The North Coast Railroad Authority has struggled mightily almost since its inception in the early ‘90s, and especially since the federal government ordered the entire line closed for safety in 1997. (A small stretch on the southern end has since reopened.) But the past few months have been especially difficult. At the California Transportation Commission meeting mentioned above, the commission ordered the authority to come up with both a “business plan” and a “shutdown plan” – i.e., a plan for what would happen in case the NCRA were to fail entirely. In late July, the California Supreme Court decided that the authority is, in fact, bound by the California Environmental Quality Act, which the authority strenuously denied. And the agency’s finances are such that it is required to sell off or lease out land owned by the public in order to pay its bills.

That last matter took up the bulk of the rest of the NCRA’s agenda today. The authority discussed new lease arrangements with two businesses that wish to legally use the railroad’s land as crossing points – Recology, Humboldt County’s garbage handler, and grow store Spare Time Supply in Willits. They talked about a pending agreement with PG&E for the utility’s encroachment on railroad land, and about the still ongoing sale of the authority’s Ukiah Depot site for a new Mendocino Courthouse. They put off, for the time being, a pending arrangement to lease railroad easements on part of Eureka’s Balloon Track back to Security National, which proposes to pay the authority a much-needed $15,000 per year for the next 20 years, and also promises to pay for the demolition of the abandoned office building that Eureka fire, police and building officials have deemed a nuisance. Real estate deals like these are the great bulk of the NCRA’s income, these days – and it’s still in the red, according to Stogner’s testimony at the CTC in June.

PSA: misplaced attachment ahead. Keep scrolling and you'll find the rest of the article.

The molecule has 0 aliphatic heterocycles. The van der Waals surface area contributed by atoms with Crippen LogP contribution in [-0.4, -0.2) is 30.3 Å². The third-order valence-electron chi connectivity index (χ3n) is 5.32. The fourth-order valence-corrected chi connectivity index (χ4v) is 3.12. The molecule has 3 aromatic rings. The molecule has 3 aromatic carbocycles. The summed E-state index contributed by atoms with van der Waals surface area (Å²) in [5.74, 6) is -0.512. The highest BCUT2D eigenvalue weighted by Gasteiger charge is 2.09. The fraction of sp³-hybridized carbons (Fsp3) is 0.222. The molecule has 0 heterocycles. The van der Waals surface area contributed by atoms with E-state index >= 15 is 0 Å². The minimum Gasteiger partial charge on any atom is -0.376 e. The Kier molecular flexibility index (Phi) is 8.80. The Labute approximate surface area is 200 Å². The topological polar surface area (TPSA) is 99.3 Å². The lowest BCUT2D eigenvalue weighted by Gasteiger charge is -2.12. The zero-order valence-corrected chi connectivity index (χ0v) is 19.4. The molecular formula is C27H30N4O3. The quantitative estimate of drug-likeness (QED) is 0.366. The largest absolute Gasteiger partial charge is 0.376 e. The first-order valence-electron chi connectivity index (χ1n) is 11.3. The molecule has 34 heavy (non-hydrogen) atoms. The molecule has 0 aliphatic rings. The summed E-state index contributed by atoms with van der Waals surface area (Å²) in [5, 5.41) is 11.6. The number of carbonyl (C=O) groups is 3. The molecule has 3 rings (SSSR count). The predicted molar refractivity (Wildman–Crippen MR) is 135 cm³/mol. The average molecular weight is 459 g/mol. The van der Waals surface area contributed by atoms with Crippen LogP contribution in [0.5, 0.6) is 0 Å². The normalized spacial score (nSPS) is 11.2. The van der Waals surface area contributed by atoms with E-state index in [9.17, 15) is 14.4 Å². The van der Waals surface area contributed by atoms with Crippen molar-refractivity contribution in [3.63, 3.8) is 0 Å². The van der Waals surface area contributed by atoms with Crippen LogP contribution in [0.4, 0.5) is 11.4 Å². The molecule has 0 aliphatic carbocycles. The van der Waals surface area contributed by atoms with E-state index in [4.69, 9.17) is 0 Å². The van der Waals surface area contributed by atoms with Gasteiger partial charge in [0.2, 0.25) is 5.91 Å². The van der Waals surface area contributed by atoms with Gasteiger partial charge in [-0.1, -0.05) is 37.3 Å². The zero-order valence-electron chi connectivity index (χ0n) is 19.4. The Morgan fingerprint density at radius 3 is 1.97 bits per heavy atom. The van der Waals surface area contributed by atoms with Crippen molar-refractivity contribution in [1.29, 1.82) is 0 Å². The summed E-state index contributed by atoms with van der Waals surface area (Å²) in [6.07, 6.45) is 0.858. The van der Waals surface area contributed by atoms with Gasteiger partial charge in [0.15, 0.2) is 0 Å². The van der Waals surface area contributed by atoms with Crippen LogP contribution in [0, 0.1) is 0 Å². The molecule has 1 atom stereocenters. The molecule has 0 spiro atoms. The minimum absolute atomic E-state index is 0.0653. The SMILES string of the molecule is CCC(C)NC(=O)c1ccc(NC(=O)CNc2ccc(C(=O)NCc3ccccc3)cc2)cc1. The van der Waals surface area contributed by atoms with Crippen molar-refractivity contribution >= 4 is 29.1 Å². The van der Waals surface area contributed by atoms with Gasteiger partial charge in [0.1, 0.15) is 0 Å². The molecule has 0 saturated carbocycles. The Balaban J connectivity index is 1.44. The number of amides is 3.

At this point, the railroad authority’s assertion that it is still eager to run trains in Humboldt may be as much about holding on to these meager funding opportunities as it is about running trains. In the wake of the CTC’s demand for a “shutdown plan” last June, more and more people – especially in Humboldt – are wondering if the North Coast Railroad Authority is nearing the end of the line. On Aug, 8, the Humboldt County Association of Governments sent a letter to Stogner asking that local government agencies be included in any talks about what to do with the authority’s publicly owned right of way in the event the authority gives up the ghost.

For the moment, though, people with dealings before the railroad authority are still careful to talk to it as if trains are real. Hank Seemann of the Humboldt County Department of Public Works – the man leading county efforts on the Humboldt Bay Trail, which will someday run from Arcata to Eureka – gave a presentation to the board this morning to tell them about a grant opportunity from the California Office of Emergency Services that might help pay for the restoration of the very badly degraded railroad prism along Humboldt Bay, near the eucalyptus trees. Seemann’s team estimates that it will take some $3.5 million to rehab just that small stretch of track. Once that’s done, it can serve as an effective levee to hold rising waters back from the Highway 101 corridor, and it can serve as the southernmost leg of the bay trail. And, of course, as a newly restored railroad track, ready for all the trains to roll down. Someday.

The CalOES grant, if the county receives it, will pay for 75 percent of the cost of the reconstruction of this bit of NCRA property, Seemann said. The other 25 percent? The county was working with Caltrans and the California Coastal Commission to see if might want to chip in. Seemann said he had been working on it, and it was hopeful.

The railroad authority applauded the county for doing all this research and preparatory work that, if successful, would fund the maintenance and restoration of its own property. The board urged Seemann to continue working, and it offered its full support. Or, almost full support. As one director made clear at the close of Seemann’s presentation, the authority itself wasn’t in a position to chip in.